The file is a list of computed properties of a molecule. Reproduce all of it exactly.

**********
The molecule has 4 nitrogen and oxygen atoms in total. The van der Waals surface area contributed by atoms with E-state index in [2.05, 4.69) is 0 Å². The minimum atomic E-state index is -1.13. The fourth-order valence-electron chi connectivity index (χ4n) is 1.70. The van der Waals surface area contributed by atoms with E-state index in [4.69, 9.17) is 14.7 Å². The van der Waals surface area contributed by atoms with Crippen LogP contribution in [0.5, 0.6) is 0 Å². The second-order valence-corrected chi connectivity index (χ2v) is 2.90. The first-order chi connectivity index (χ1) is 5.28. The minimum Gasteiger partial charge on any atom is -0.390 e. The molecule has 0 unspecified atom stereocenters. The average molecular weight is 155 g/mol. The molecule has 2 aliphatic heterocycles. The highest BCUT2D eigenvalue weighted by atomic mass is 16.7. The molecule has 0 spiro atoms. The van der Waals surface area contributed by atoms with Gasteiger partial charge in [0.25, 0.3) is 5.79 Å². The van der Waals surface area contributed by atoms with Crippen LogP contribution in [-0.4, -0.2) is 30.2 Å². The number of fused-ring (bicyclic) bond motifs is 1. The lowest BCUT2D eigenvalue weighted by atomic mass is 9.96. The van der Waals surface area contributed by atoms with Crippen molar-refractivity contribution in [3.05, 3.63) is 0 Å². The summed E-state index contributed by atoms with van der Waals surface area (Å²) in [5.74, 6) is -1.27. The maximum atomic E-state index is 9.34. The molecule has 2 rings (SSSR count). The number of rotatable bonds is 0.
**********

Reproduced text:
The molecule has 4 nitrogen and oxygen atoms in total. The van der Waals surface area contributed by atoms with E-state index in [2.05, 4.69) is 0 Å². The minimum atomic E-state index is -1.13. The fourth-order valence-electron chi connectivity index (χ4n) is 1.70. The van der Waals surface area contributed by atoms with E-state index in [4.69, 9.17) is 14.7 Å². The van der Waals surface area contributed by atoms with Crippen LogP contribution in [0.5, 0.6) is 0 Å². The second-order valence-corrected chi connectivity index (χ2v) is 2.90. The first-order chi connectivity index (χ1) is 5.28. The minimum Gasteiger partial charge on any atom is -0.390 e. The molecule has 0 unspecified atom stereocenters. The average molecular weight is 155 g/mol. The molecule has 2 aliphatic heterocycles. The highest BCUT2D eigenvalue weighted by atomic mass is 16.7. The molecule has 0 spiro atoms. The van der Waals surface area contributed by atoms with Gasteiger partial charge in [0.25, 0.3) is 5.79 Å². The van der Waals surface area contributed by atoms with Crippen LogP contribution in [-0.4, -0.2) is 30.2 Å². The number of fused-ring (bicyclic) bond motifs is 1. The lowest BCUT2D eigenvalue weighted by atomic mass is 9.96. The van der Waals surface area contributed by atoms with Crippen molar-refractivity contribution in [3.05, 3.63) is 0 Å². The summed E-state index contributed by atoms with van der Waals surface area (Å²) in [5.74, 6) is -1.27. The maximum atomic E-state index is 9.34. The molecule has 2 rings (SSSR count). The number of rotatable bonds is 0.